We are here, as you know, to celebrate the Epiphany (with a capital E), that is, the manifestation of the Messiah—Jesus, the anointed of the God of Israel—to the Gentiles, as represented here by the wise men from the rising of the Sun. Epiphany, in this sense, is about the universality—the catholicity, even—of the Gospel; it is about the God of Israel being the God of All Nations and, indeed, of the entire cosmos. Even the stars whisper of Jesus’s kingship; even pagan theologians pay him homage. But this event, this scene is epiphanous is another, more colloquial sense. Here, the penny drops; for Mary, for the bookish pilgrims, and—with any luck—for us.
At some level she knew, of course she knew, that this was a big deal, that this was bigger than her and Joseph, and whatever sex scandal into which their obedience might embroil them. But bigger than Israel? The angel in Joseph’s dream, the angel said to name him Jesus, because he would save his people. And yet, here before her were a bunch of oddly dressed, oddly named aliens from far away: not members of Jesus’s—and Mary’s and Joseph’s—people in any recognizable sense. And they were kneeling. And is that gold? Is that frankincense and myrrh? They bear gifts, fit for a king, even fit for a pagan god! There must be some mistake, or this is much, much bigger than we could have thought.
At some level they knew, of course they knew, that this was a big deal, that this was big enough to justify a roadtrip to the Jewish backwater. This kid—this olive-skinned, curly haired little boy—will be (no, is) the King of the Jews, properly and legitimately, as neither Israel nor Judah has seen for a good long while. Who knows why they cared about Jewish politics, but when they arrived, even they were blown away—overwhelmed, Matthew tells us—with joy. Speechless, or so it appears, they collapsed at the sight of the boy, and worshipped, their gifts now seeming paltry and inadequate, presented almost as an afterthought, or so I imagine. The experience, as profound ones are often said to do, stayed with them in their dreams, if indeed they managed to sleep that night at all. What they did not manage was, of course, to return the way they came. That is to say, their journeys, their paths, their ways could not remain the same and, by the same token, neither could their loyalties, to hell with Herod’s orders.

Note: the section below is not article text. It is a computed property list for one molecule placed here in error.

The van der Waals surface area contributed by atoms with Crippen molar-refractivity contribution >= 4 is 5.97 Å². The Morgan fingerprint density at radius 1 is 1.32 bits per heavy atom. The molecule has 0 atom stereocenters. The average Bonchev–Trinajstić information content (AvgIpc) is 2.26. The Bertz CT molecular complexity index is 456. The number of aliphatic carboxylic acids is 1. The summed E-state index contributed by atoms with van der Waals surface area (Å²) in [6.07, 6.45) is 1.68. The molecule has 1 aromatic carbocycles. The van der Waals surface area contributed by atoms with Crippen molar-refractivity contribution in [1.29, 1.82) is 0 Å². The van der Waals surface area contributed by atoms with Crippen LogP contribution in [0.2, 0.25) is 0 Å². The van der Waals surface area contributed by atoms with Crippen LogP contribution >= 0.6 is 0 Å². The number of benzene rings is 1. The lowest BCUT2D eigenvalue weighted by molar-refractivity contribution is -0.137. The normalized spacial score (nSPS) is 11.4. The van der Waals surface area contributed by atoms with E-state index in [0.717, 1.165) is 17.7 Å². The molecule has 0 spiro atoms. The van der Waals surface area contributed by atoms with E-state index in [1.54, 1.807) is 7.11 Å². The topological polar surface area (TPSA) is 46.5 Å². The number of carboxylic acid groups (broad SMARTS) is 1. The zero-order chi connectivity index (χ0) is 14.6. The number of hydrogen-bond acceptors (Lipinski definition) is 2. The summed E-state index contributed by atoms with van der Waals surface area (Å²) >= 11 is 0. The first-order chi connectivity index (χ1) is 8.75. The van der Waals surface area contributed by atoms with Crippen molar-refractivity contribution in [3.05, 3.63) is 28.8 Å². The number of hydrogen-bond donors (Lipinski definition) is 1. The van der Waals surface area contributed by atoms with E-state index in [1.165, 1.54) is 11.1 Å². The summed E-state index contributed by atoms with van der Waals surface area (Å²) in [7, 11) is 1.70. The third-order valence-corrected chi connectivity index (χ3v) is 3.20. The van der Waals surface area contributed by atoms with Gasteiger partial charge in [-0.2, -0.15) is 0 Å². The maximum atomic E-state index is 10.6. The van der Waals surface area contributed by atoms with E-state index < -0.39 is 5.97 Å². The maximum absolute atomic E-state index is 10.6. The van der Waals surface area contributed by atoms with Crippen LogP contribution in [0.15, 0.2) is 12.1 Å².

All of which is to say that the Incarnation is bigger than we expect, means more than we imagine. Jesus is born into but goes beyond Mary and Joseph’s family life, and so God is incarnate—the Word is made flesh—in much more than our personal habits and social interactions. Jesus is born in but goes beyond the Judean hill country, and so God is incarnate—the Word is made flesh—in much more than our denominational, ethnic, national, and other sectarian commitments. But what does this entail? Now what? What’s next?
What’s next is that our perceptions and judgements about the world and, so our actions in the world cannot be left untouched by the realization—the epiphany, if you will—that God participates in all spheres of life. The Incarnation forbids compartmentalization, and abhors domestication. This is, of course, both a promise and a call. The promise is that, at the consummation, all things will be put to right. The call is that we are to participate in the putting right of all things, which might involve, for example, making tough personal decisions as well as tough political ones. And so, the Holy Family’s subversion of contemporary social expectations and the Wise Men’s repudiation of existing political structures represent different ways in which the Incarnation changes everything, makes all things new. Even the stars in the sky look different, in the light of this son of David, this son of Abraham.
We can no longer go the way we came; we must take another road, another path, another way. What we will encounter on this journey, and what will be required of us, who knows? but it begins on our knees, with empty hands, our treasures recklessly abandoned before this child. And, at the end of it all, it ends at home. Amen.